February 3, 2014: Computer Science faculty member Chris Kanich receives NSF CAREER in computer security and privacy

Congratulations to Chris Kanich, Assistant Professor of Computer Science, on being awarded an NSF CAREER entitled "Contextual Protection for Private Data Storage and Retrieval.? The award is for $596,970 and runs from February 1, 2014 to January 31, 2019.

Award abstract:

This research is building an understanding of what data is useful to attackers and what data is private for its legitimate owners so that security systems can incorporate these values into a data-driven, defense-in-depth approach to securing our digital lives.

We are exploiting the fact that both users and attackers must sift through vast amounts of data to find useful information. This system, called contextual data protection, enables users to passively manage their private and potentially lucrative stored data with minimal overhead, adding extra protection to private data which greatly lowers the risk inherent in long lived archives.

Simultaneously, we are creating effective defenses for data by improving our understanding of cybercrime, information use habits, and acceptable usability tradeoffs for data access. Building on previous research analyzing the financial successes of spam-based cybercrime, we are developing a methodology and apparatus for understanding the illicit value of stolen information. By understanding what is discoverable and valuable to attackers, we can develop techniques to focus security efforts on lucrative information, thereby preventing cybercriminals from turning a profit.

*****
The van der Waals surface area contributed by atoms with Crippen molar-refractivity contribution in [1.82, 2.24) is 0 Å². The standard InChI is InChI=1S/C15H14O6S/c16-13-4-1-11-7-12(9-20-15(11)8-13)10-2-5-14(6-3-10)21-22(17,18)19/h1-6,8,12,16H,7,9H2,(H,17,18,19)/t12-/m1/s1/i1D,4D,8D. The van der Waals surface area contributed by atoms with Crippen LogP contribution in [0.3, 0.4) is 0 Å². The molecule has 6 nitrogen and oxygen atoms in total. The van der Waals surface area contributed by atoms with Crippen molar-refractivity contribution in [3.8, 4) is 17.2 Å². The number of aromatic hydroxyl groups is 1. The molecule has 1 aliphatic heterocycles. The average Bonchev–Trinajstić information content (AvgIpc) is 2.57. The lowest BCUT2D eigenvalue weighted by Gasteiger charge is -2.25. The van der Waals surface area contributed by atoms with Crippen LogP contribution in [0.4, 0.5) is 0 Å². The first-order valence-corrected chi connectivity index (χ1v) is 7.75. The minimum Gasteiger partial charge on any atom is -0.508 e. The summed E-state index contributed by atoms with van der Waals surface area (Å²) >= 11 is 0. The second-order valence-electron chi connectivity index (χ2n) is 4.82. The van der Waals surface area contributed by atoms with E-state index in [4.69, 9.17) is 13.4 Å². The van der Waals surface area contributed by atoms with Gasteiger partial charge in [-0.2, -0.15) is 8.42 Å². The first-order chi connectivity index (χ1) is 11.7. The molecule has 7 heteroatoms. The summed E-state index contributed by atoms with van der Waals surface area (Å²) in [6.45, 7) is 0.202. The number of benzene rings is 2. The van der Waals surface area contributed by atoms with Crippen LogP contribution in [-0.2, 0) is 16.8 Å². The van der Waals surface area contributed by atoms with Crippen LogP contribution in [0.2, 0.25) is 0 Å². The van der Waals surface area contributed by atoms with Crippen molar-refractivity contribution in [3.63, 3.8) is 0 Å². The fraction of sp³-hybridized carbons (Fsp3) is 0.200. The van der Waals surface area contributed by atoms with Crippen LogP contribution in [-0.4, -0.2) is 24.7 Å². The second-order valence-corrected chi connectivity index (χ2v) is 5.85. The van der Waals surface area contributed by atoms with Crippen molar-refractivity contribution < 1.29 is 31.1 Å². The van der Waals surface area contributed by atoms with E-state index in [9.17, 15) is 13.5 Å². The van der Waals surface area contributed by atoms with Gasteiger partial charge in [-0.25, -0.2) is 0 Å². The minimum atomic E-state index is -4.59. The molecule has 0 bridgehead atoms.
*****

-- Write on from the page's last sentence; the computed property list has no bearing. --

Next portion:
Ultimately, our goal is to create a set of general techniques that use tools from cryptography that defend users' data by exploiting a deeper understanding of its value to both the users and the attackers. This research will shed light on the meaning of information value, ownership, and protection in this era of long-lived digital storage.











































 
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